Payal sat there dumbstruck. The entire conversation concerned her but they didn’t consult her once. She wasn’t unhappy about the plans but she wanted to declare her presence and shout “I am here, right here, look!” The drawback of being an eight year old girl. Then there was silence and Baba looked down at her and said,”what do you think Payal, could you handle this change?” Ahh finally you think it’s important to check she grumbles to herself. “I would love it Baba, who wouldn’t. I get to be with you, see my friends and get to spend time in this beautiful place.” She thought she was whispering but Vedi could hear the excitement in Payal’s voice.

So it was decided that the young Payal would come to the palace every other day and spend time with the Queen. She would help her with her education and would be allowed to play with the princes. And when she was old enough, probably fourteen or so she would come to work as one of the Queen’s maids. The discussion over the necklace; now did it actually take place ? Payal and Baba went home in a daze whilst the necklace still hung around the girl’s neck. I am not convinced that Vedi was totally honest. I think there is some history with the pearl necklace; why for example did she have it with her on the night of the festivities, it was not her normal jewellery. Why was she drawn to Payal and why would she allow a village girl to play with the princes?

Payal would make the journey to and from the palace accompanied by a guard. He would be there outside the house when she awoke and ensure she was home before dark. Baba would wave her off with a great big bear hug. The guard and Payal walked in complete silence and although the she tried in the early days to engage him in conversation but to no avail. The man would look down at her and smile when she wasn’t looking. He wanted dearly to talk with her but it just wasn’t the done thing and he took his job for the Queen very seriously. Payal would occasionally skip or sing to pass the time.Then there were also periods when she would work through all the names of people she had to learn about, gone by kings and queens and important ministers and court officials. How could it take so many people to look after our land? King Rivam had so many men (no women and perhaps that was the problem, well you were all thinking it). She was sure she could do better.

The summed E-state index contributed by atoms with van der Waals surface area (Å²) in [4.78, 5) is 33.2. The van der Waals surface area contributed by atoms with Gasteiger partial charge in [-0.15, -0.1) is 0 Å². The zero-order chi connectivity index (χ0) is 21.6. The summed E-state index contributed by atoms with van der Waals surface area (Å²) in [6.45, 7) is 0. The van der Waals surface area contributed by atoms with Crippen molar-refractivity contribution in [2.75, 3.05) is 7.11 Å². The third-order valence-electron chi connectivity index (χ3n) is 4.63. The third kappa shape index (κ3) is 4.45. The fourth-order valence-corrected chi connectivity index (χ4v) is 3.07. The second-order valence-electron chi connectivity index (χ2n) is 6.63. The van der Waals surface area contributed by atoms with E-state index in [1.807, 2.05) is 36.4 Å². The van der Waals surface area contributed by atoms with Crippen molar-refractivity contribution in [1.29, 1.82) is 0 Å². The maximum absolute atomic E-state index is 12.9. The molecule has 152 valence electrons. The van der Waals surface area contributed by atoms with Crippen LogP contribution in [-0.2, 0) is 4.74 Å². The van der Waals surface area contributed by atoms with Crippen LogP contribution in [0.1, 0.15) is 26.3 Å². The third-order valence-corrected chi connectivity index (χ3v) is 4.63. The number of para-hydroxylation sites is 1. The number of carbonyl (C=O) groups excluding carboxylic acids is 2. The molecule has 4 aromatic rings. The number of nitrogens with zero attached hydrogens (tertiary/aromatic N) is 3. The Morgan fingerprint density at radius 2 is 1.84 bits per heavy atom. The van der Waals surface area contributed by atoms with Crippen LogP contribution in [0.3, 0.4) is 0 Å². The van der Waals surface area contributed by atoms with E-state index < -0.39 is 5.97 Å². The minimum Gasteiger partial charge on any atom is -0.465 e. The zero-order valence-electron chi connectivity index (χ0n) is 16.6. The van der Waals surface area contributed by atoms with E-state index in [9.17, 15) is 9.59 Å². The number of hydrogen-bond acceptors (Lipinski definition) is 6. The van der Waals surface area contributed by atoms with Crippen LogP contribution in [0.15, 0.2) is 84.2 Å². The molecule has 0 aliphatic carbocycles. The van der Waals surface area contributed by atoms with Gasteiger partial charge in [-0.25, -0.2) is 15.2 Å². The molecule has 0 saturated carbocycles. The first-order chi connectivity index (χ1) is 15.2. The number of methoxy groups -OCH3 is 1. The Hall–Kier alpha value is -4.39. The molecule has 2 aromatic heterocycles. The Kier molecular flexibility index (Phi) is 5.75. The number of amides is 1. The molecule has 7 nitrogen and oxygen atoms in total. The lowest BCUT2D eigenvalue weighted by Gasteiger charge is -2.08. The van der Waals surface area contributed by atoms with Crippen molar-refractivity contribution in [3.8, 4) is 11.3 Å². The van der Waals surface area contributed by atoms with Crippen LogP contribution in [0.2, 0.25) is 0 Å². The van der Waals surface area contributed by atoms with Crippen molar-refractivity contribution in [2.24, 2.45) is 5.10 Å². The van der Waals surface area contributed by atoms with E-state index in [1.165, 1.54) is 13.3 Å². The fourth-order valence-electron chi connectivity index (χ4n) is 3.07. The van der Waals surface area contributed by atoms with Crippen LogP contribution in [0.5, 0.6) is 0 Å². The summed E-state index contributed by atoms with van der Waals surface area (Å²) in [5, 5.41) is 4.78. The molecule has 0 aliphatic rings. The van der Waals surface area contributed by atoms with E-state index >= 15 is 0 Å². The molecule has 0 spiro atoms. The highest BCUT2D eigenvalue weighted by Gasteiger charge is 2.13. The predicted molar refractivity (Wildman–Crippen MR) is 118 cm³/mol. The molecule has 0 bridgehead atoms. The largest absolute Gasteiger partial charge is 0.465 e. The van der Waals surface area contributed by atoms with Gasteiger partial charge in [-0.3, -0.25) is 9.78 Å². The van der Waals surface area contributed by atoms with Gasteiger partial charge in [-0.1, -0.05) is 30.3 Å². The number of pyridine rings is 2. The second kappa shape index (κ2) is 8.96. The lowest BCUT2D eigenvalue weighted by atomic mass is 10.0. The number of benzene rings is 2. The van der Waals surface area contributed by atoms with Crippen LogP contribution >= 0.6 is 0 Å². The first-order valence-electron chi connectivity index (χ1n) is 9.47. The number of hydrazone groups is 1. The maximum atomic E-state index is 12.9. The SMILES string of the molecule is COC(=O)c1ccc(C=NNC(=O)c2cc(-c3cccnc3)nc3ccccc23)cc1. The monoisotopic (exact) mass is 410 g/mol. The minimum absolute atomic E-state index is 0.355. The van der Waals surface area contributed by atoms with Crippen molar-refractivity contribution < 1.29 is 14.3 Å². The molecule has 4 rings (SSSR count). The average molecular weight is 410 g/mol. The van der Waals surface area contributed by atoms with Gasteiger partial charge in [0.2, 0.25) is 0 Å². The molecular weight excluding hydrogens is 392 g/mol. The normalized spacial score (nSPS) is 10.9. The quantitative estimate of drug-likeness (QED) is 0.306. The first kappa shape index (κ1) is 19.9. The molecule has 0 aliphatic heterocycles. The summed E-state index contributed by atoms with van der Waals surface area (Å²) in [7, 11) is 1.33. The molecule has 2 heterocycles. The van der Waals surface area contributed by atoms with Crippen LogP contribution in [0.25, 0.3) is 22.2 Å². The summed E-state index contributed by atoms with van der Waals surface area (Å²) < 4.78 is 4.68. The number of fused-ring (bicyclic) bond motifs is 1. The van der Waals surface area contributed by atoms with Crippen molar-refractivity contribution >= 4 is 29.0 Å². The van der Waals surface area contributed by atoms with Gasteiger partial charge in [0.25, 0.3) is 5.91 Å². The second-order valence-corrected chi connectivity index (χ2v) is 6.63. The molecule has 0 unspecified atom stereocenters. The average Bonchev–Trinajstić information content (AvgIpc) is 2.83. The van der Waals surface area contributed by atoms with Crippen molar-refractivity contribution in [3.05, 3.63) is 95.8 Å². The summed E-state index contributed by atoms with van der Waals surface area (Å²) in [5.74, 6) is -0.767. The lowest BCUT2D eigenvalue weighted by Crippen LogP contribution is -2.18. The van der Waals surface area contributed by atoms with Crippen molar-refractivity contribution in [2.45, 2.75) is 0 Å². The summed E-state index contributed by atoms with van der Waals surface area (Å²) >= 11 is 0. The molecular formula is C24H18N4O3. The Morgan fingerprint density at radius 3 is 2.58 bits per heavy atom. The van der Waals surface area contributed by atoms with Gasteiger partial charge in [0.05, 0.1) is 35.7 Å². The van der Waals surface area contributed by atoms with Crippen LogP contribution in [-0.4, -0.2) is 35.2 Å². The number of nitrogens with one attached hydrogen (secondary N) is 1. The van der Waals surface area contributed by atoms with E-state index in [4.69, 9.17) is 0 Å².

At the other end her friends would always repeat the same comments. “You’re so lucky”. “Tell us what is new there?” “What are they like?” “Do you really play with the princes?” It was an endless list and over the years I am certain she would have answered them truthfully. She shared her experiences with great honesty, openness and as if she were hearing the questions for the first time. She would tell them how kind the Queen was, how funny the King was, how loving Irap could be and how studious Tali was. Payal would watch them with wonder when they were together; each being a part of the whole. She also noticed how Queen Vedi had introduced her into this exclusive club. Over the years Payal had started to sit with the princes during their studies. And she was by far the brightest and wise beyond her years. The princes were never upset by this but used to tease her and say that she would one day rule the kingdom (I will come back to this point as it will be the game changer for all concerned in this story). They all missed her on the days she wasn’t there and Baba missed her on the days she was away from him. Payal was equally happy at both places but knew that her Baba needed her more. At the palace she was never asked to do any manual work. At home she was responsible for cooking and cleaning and fetching the water. She was what you would call an all-rounder. I can’t think of anyone who didn’t love her or didn’t wish her well.